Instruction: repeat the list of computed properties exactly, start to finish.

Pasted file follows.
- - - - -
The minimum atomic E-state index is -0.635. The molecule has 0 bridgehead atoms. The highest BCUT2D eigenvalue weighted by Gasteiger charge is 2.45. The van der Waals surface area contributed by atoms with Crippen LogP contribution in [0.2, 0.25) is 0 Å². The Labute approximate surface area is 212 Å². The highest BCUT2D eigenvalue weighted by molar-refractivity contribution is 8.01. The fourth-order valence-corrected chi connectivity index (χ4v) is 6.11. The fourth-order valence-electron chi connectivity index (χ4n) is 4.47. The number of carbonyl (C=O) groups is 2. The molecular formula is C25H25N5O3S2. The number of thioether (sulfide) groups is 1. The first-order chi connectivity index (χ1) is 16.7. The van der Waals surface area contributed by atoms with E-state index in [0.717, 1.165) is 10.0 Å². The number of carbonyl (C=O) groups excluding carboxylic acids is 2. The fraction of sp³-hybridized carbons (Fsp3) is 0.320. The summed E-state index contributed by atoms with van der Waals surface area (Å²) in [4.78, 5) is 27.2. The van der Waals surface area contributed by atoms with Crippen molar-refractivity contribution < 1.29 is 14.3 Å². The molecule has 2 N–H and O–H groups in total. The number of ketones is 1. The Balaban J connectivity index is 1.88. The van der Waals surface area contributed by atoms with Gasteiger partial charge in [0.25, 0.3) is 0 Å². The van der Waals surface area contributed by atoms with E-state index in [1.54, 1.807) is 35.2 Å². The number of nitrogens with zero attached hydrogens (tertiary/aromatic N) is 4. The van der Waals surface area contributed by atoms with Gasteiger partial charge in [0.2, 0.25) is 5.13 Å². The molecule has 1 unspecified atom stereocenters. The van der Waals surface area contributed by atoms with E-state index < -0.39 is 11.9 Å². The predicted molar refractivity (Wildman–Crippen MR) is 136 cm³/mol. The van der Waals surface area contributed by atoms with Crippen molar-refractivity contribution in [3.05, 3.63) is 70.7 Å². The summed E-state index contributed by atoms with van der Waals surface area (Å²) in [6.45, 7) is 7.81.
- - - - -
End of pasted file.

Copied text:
The minimum atomic E-state index is -0.635. The molecule has 0 bridgehead atoms. The highest BCUT2D eigenvalue weighted by Gasteiger charge is 2.45. The van der Waals surface area contributed by atoms with Crippen LogP contribution in [0.2, 0.25) is 0 Å². The Labute approximate surface area is 212 Å². The highest BCUT2D eigenvalue weighted by molar-refractivity contribution is 8.01. The fourth-order valence-corrected chi connectivity index (χ4v) is 6.11. The fourth-order valence-electron chi connectivity index (χ4n) is 4.47. The number of carbonyl (C=O) groups is 2. The molecular formula is C25H25N5O3S2. The number of thioether (sulfide) groups is 1. The first-order chi connectivity index (χ1) is 16.7. The van der Waals surface area contributed by atoms with E-state index in [0.717, 1.165) is 10.0 Å². The number of carbonyl (C=O) groups excluding carboxylic acids is 2. The fraction of sp³-hybridized carbons (Fsp3) is 0.320. The summed E-state index contributed by atoms with van der Waals surface area (Å²) in [4.78, 5) is 27.2. The van der Waals surface area contributed by atoms with Crippen molar-refractivity contribution < 1.29 is 14.3 Å². The molecule has 2 N–H and O–H groups in total. The number of ketones is 1. The Balaban J connectivity index is 1.88. The van der Waals surface area contributed by atoms with Gasteiger partial charge in [0.25, 0.3) is 0 Å². The van der Waals surface area contributed by atoms with E-state index in [1.54, 1.807) is 35.2 Å². The number of nitrogens with zero attached hydrogens (tertiary/aromatic N) is 4. The van der Waals surface area contributed by atoms with Gasteiger partial charge in [0.2, 0.25) is 5.13 Å². The molecule has 1 unspecified atom stereocenters. The van der Waals surface area contributed by atoms with E-state index < -0.39 is 11.9 Å². The predicted molar refractivity (Wildman–Crippen MR) is 136 cm³/mol. The van der Waals surface area contributed by atoms with Crippen molar-refractivity contribution in [3.05, 3.63) is 70.7 Å². The summed E-state index contributed by atoms with van der Waals surface area (Å²) in [6.45, 7) is 7.81.